Sunday, January 9, 2011

NYJFF: Kevin McNeer's long-gestating documentary STALIN THOUGHT OF YOU

The near-irresistible title of Kevin McNeer's documentary STALIN THOUGHT OF YOU -- back in the days of the infamous, mustachioed dictator -- would have sent politically-aware Russians (along with any of us who knew current events) running for the hills. The recipient of Stalin's thoughts and the subject of McNeer's fascinating if necessarily incomplete documentary is one, Boris Efimov, a talented political cartoonist who, along with his journalist brother Mikhail Koltsov (who was the editor of Pravda for a time), caught the attention of Joseph Stalin early on. This became, for one of them, at least, his road to glory. For the other? Not so much. (Why these two related-by-blood brothers have different last names is one of the fascinating details explained in the film.)

Born in 1900, Efimov was already 103 years old when McNeer, shown at right, began filming in 2003. By 2008, when the ancient gentleman died, having reached 108, the filmmaker has managed a number of interviews with the cartoonist, who (up until 2006, at least, when the filming seems to have stopped) retained much of his brain function and was able to recall with surprising facility and speed the memories of his life from the 1920s onward. McNeer asks Efimov questions, and the man answers, sometimes with surprising honesty and perspicacity. A sheep-like fellow who, despite his great talent, never made waves of any kind, Efimov lasted out The Czar, the Revolution, Stalin, KhrushchevBrezhnev, Gorbachev, Yeltsin and was surviving even Putin, when he finally bit the dust. This continued success -- for a man who was prominent, "political" (this description cuts two ways) and in the public eye nearly his entire life -- has got to be some sort of record. Particularly in Russia.

Efimov, shown above in his younger years, had to have been crafty -- give him that. McNeer gives him a lot more, some of it rope with which to hang himself.  That Efimov does not is due as much to the history of Russia, and how its people survive, as to anything else. Much of the film is narrated by Boris himself, as he tells of the decades gone by. McNeer pipes up with questions from time to time, and historical footage from the various periods also make up much of the film. This footage -- which includes Boris and Mikhail in their early years, but only Boris in his later -- are particularly fascinating, as they come from the Russian State Film Archives and have not been much seen, I think, by Americans.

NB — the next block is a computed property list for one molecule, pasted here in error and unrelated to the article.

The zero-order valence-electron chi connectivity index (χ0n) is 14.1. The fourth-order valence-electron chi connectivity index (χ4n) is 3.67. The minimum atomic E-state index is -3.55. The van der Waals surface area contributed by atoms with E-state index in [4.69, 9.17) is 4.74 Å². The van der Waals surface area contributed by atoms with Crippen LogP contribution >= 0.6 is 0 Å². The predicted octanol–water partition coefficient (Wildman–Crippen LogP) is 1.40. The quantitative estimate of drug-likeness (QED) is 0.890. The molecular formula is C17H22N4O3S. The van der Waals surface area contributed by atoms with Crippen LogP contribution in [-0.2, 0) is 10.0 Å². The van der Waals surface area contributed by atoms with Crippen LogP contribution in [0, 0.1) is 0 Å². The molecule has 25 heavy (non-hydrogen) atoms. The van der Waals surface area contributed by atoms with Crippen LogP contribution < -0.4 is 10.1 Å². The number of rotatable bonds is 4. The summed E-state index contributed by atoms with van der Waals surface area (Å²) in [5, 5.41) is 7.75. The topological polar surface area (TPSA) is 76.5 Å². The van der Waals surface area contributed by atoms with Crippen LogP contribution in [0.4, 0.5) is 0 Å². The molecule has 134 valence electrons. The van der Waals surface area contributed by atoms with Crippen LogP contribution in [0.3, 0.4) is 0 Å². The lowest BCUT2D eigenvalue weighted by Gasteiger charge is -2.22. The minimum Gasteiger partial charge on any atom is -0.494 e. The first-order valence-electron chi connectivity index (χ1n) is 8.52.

The most interesting part of this history, by far, is that devoted to the Spanish Civil War -- from the Russian perspec-tive. Brother Mikhail (shown at left), before he fell from favor, was sent to Spain as one of the top Russians-in-charge, and what we learn here should fuel yet more fire regarding what Stalin wanted out of this war and just how important were the Communists in the fight against Franco. From the time of Stalin's earliest purges, Efimov was asked to create political cartoons (one such is shown at bottom) against men both at home and abroad, from Trotsky and Lenin to Hitler and Eisen-hower -- some of whom he and his brother thought to be decent and innocent. How he managed to do the dictator's bidding and still live with himself comes up again and again during the movie.

Toward film's end, the cartoonist (shown above) goes to the studio of a younger and successful artist and sees the man's caricatures of the famous -- from Khrushchev and Kennedy to Castro and even... Putin.  "What do you think?" the artist slyly asks Efimov about his drawing of Putin.  "Was this done with 'love'?" There is a very long pause, during which it seems that all of the older artist's 104 years might be passing in front of his eyes.  "No," he answers at last. Do we detect a bit of shame in his eyes? Hard to say. Whatever, this fellow's life and career prove a gold mine of interest and oddness, of history, negotiation and concession.

Stalin Thought of You will screen at the Walter Reade Theater, Wednesday, January 12, at 3:30 and 8:30pm. See the entire NYJFF program listing here.

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